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Re: Jambmaster Review


22 minutes a door 100% complete is hauling ass. Especially considering you know you'll have the one opening that is complete horse ****.

Hard to beat close to 5 doors per hour. There isn't a whole lot of improvement for efficiency there.

Now let's see some keyboard karate! I'm sure someone hung 27 doors after breakfast and was back home sipping maitais by lunch.
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Old 04-17-2018, 06:43 AM   #16
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22 minutes a door 100% complete is hauling ass. Especially considering you know you'll have the one opening that is complete horse ****.

Hard to beat close to 5 doors per hour. There isn't a whole lot of improvement for efficiency there.

Now let's see some keyboard karate! I'm sure someone hung 27 doors after breakfast and was back home sipping maitais by lunch.
There was a dude who said he hung 30 doors in a day solo on Justin's IG claiming he didn't need the Jambmaster.

I agree with Justin when he talks about the concept of making use of any method that can simplify your task and remove the thinking. Like he said above, brain stayed in neutral doing this.

I'm not saying hanging doors is incredibly mentally taxing or anything but to have that easy repetition that leads to perfection every time is worth something.

I'm gonna own one of these one day. The problem is I'd only use it about 5 times a year...
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Old 04-17-2018, 06:52 AM   #17
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Re: Jambmaster Review


Quote:
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22 minutes a door 100% complete is hauling ass. Especially considering you know you'll have the one opening that is complete horse ****.

Hard to beat close to 5 doors per hour. There isn't a whole lot of improvement for efficiency there.

Now let's see some keyboard karate! I'm sure someone hung 27 doors after breakfast and was back home sipping maitais by lunch.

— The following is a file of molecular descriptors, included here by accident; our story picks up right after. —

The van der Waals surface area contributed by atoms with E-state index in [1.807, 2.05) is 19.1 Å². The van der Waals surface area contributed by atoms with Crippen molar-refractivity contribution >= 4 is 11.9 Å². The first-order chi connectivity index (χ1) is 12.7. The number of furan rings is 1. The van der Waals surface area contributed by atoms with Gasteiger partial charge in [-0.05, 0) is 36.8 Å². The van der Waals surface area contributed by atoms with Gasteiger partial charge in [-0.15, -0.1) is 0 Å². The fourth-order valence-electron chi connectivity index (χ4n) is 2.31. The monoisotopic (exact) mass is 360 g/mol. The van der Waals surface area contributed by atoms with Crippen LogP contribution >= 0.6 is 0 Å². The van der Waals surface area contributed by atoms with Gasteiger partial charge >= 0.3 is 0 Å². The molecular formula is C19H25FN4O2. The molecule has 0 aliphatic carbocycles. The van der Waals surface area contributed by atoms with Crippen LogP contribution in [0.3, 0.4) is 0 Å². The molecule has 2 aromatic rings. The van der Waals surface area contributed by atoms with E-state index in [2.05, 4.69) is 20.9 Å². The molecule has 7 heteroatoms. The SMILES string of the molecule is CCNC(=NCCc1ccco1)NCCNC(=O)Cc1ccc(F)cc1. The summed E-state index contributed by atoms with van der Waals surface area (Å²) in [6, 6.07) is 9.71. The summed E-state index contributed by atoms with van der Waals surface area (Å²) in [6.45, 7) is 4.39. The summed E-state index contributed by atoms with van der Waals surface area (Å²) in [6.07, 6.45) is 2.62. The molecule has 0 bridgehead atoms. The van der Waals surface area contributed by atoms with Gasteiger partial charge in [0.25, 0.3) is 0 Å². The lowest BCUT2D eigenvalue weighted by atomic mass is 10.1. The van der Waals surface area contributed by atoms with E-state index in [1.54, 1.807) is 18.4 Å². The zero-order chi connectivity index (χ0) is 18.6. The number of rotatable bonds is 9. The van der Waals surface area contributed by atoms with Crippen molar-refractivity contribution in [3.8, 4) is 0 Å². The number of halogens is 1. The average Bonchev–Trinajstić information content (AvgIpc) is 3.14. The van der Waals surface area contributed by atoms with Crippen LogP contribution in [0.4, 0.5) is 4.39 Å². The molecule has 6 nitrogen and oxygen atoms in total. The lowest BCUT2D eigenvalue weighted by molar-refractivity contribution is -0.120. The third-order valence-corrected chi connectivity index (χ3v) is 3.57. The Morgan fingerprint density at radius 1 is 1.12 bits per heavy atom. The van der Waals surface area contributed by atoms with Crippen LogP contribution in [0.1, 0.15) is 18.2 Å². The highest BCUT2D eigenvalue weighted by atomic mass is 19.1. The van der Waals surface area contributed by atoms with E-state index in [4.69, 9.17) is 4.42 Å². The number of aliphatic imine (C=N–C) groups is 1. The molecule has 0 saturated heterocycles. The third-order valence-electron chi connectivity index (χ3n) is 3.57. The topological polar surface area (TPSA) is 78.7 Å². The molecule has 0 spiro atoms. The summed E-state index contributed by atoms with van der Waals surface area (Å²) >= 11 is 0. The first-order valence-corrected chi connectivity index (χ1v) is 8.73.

new math? 22 min per door, 5 per hour?

I Think if you had a house full of doors this tool would make it real easy to get consistent results on every door very quickly no matter what the framing is like.
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Old 04-17-2018, 07:01 AM   #18
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new math? 22 min per door, 5 per hour?

I Think if you had a house full of doors this tool would make it real easy to get consistent results on every door very quickly no matter what the framing is like.
Rob's brain shuts down around 12:00. Guess it shut off early last night.
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Old 04-17-2018, 08:06 PM   #19
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Re: Jambmaster Review


Pretty cool. Thanks for the write-up. I have hung 24 or so doors in a day, but I spent a lot more time weeks prior framing the openings beautifully.
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Old 04-19-2018, 08:31 PM   #20
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Re: Jambmaster Review


Quote:
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new math? 22 min per door, 5 per hour?

I Think if you had a house full of doors this tool would make it real easy to get consistent results on every door very quickly no matter what the framing is like.
It's consistent results in a consistent amount of time.

The framing often results in blocks that look like the pic. Probably around a 5/16" taper but square to the wall and in line/plumb with the other blocks. Doesn't slow me down at all with this tool. Jamb just slips right in and gets fastened. Only time it doesn't is a proud hinge or human error on my part. Biggest error is usually bowing the template by over tightening the mid span stiffening screw giving you a bowed jamb. You gotta knock the blocks out to fix it which kinda sucks because I use Pamtite hot melt.